I have a software for which I set the license at the beginning of each file. The model I have is the following:

// ************************************************************************** //
//  My Soft:
//! @file      PhysicalUnit.h
//! @homepage  http://www.gitlab.com/scientific-software/mysoft.git
//! @license   GNU General Public License v3 or higher (see COPYING)
//! @copyright My Institute 2013-now
//! @authors   John Doe, Bobby Clark
// ************************************************************************** //

As you can see, in order to avoid a yearly update of my copyright with 2013-2020, 2013-2021...

I put naively 2013-now. Is it valid?

If not, is it mandatory to put a date?

  • 5
    Writing the actual date instead of "now" will probably provide better evidence in the future of when the work eventually ends up in the public domain. At the moment, if a work is a corporate work or a pseudonymous work, the copyright will last 95 years after the publication. So if you just wrote "2013-now", then probably one could make an argument in the year 2108 that your "2013-now" work is eligible to become the public domain in that year. But if you write "2013-2020" then it is clear to everyone that it will not go into the public domain until at least 2115.
    – Brandin
    Jan 27, 2020 at 18:50

1 Answer 1


Putting "now" is a bad practice since it will necessarily become inaccurate over time. Even if you continue to update your work and remember to change "now" to a specific year whenever you make your final change, years-old copies of your work made by other will not have copyrightable changes in the current year. Even if you only ever distribute copies for which "now" really is the last year you made a copyrightable change, others might distribute older copies for which that assertion is no longer correct.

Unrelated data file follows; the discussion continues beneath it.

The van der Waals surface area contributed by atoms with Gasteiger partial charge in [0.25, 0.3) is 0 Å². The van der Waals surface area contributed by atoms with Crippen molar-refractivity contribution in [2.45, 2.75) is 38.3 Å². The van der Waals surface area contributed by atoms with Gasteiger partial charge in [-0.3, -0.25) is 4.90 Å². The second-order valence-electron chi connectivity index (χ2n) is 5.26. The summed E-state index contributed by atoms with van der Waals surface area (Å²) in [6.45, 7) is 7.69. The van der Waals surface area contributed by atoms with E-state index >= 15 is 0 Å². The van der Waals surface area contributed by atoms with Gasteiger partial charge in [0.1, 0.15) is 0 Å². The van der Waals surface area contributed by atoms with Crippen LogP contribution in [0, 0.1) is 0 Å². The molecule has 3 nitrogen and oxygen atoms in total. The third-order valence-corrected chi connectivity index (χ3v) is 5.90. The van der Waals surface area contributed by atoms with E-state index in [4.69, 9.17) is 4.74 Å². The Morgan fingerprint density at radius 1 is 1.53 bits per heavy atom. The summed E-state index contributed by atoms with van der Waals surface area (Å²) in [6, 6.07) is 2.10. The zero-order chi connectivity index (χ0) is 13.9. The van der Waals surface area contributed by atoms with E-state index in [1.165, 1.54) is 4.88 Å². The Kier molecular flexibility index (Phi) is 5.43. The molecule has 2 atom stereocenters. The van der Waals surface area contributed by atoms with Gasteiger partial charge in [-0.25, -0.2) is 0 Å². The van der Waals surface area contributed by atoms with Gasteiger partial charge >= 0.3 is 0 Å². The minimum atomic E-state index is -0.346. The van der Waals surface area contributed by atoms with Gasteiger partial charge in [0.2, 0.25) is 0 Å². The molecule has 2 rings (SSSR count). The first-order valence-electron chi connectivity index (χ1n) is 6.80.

Copyright notices are virtually meaningless except for a very small benefit in certain niche procedural concerns in the United States, and even then a start-year only is sufficient to qualify. Consider further that such a "now" will inevitably become wrong (when older copies are not updated in the future) and even in the best case is wothlessly obvious (of course it was "now" when you made the changes -- when else would it have been?). In view of those facts, and that there is little reason to include a copyright notice other than your name anyway, you may as well omit your "now".

  • 1
    thanks a lot for the detailed answer
    – user17092
    Jan 27, 2020 at 16:40

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